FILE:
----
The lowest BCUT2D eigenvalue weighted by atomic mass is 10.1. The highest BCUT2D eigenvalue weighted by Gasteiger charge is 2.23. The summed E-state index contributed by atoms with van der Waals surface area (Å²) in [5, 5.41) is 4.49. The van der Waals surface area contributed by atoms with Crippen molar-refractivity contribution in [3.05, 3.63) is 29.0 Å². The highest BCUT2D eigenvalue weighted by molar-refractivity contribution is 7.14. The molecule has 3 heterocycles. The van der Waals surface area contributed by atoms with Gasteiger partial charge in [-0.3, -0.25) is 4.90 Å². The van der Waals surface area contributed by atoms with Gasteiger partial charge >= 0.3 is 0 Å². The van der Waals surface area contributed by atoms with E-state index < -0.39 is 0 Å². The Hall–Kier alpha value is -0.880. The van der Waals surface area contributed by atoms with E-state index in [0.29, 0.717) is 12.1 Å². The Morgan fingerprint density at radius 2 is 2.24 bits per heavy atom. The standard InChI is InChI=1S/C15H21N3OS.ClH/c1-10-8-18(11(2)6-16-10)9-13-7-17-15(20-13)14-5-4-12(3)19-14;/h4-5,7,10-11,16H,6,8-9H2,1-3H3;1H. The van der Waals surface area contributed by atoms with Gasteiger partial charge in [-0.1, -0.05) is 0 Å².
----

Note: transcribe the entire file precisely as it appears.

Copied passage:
The lowest BCUT2D eigenvalue weighted by atomic mass is 10.1. The highest BCUT2D eigenvalue weighted by Gasteiger charge is 2.23. The summed E-state index contributed by atoms with van der Waals surface area (Å²) in [5, 5.41) is 4.49. The van der Waals surface area contributed by atoms with Crippen molar-refractivity contribution in [3.05, 3.63) is 29.0 Å². The highest BCUT2D eigenvalue weighted by molar-refractivity contribution is 7.14. The molecule has 3 heterocycles. The van der Waals surface area contributed by atoms with Gasteiger partial charge in [-0.3, -0.25) is 4.90 Å². The van der Waals surface area contributed by atoms with Gasteiger partial charge >= 0.3 is 0 Å². The van der Waals surface area contributed by atoms with E-state index < -0.39 is 0 Å². The Hall–Kier alpha value is -0.880. The van der Waals surface area contributed by atoms with E-state index in [0.29, 0.717) is 12.1 Å². The Morgan fingerprint density at radius 2 is 2.24 bits per heavy atom. The standard InChI is InChI=1S/C15H21N3OS.ClH/c1-10-8-18(11(2)6-16-10)9-13-7-17-15(20-13)14-5-4-12(3)19-14;/h4-5,7,10-11,16H,6,8-9H2,1-3H3;1H. The van der Waals surface area contributed by atoms with Gasteiger partial charge in [-0.1, -0.05) is 0 Å².